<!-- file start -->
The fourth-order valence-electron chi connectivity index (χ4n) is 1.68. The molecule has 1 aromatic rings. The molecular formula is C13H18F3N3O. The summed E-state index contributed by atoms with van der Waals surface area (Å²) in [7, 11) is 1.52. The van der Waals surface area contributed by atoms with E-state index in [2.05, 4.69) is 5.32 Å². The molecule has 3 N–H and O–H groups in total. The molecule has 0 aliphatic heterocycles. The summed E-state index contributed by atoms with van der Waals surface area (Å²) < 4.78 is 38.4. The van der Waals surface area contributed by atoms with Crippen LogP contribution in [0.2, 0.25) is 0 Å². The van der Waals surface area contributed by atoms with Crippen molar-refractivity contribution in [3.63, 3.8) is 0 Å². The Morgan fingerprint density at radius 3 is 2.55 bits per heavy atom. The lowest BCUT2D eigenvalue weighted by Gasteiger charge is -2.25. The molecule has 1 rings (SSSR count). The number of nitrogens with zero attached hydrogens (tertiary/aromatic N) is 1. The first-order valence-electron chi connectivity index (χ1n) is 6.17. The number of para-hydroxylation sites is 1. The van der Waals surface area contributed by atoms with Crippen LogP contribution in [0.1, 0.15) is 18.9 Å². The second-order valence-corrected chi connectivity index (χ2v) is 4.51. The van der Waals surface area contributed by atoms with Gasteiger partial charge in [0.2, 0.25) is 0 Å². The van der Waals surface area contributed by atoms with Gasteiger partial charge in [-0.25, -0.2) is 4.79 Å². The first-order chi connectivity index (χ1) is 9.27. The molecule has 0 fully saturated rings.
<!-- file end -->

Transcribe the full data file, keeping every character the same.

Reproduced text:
The fourth-order valence-electron chi connectivity index (χ4n) is 1.68. The molecule has 1 aromatic rings. The molecular formula is C13H18F3N3O. The summed E-state index contributed by atoms with van der Waals surface area (Å²) in [7, 11) is 1.52. The van der Waals surface area contributed by atoms with E-state index in [2.05, 4.69) is 5.32 Å². The molecule has 3 N–H and O–H groups in total. The molecule has 0 aliphatic heterocycles. The summed E-state index contributed by atoms with van der Waals surface area (Å²) < 4.78 is 38.4. The van der Waals surface area contributed by atoms with Crippen LogP contribution in [0.2, 0.25) is 0 Å². The van der Waals surface area contributed by atoms with Crippen molar-refractivity contribution in [3.63, 3.8) is 0 Å². The Morgan fingerprint density at radius 3 is 2.55 bits per heavy atom. The lowest BCUT2D eigenvalue weighted by Gasteiger charge is -2.25. The molecule has 1 rings (SSSR count). The number of nitrogens with zero attached hydrogens (tertiary/aromatic N) is 1. The first-order valence-electron chi connectivity index (χ1n) is 6.17. The number of para-hydroxylation sites is 1. The van der Waals surface area contributed by atoms with Crippen LogP contribution in [0.1, 0.15) is 18.9 Å². The second-order valence-corrected chi connectivity index (χ2v) is 4.51. The van der Waals surface area contributed by atoms with Gasteiger partial charge in [0.2, 0.25) is 0 Å². The van der Waals surface area contributed by atoms with Gasteiger partial charge in [-0.25, -0.2) is 4.79 Å². The first-order chi connectivity index (χ1) is 9.27. The molecule has 0 fully saturated rings.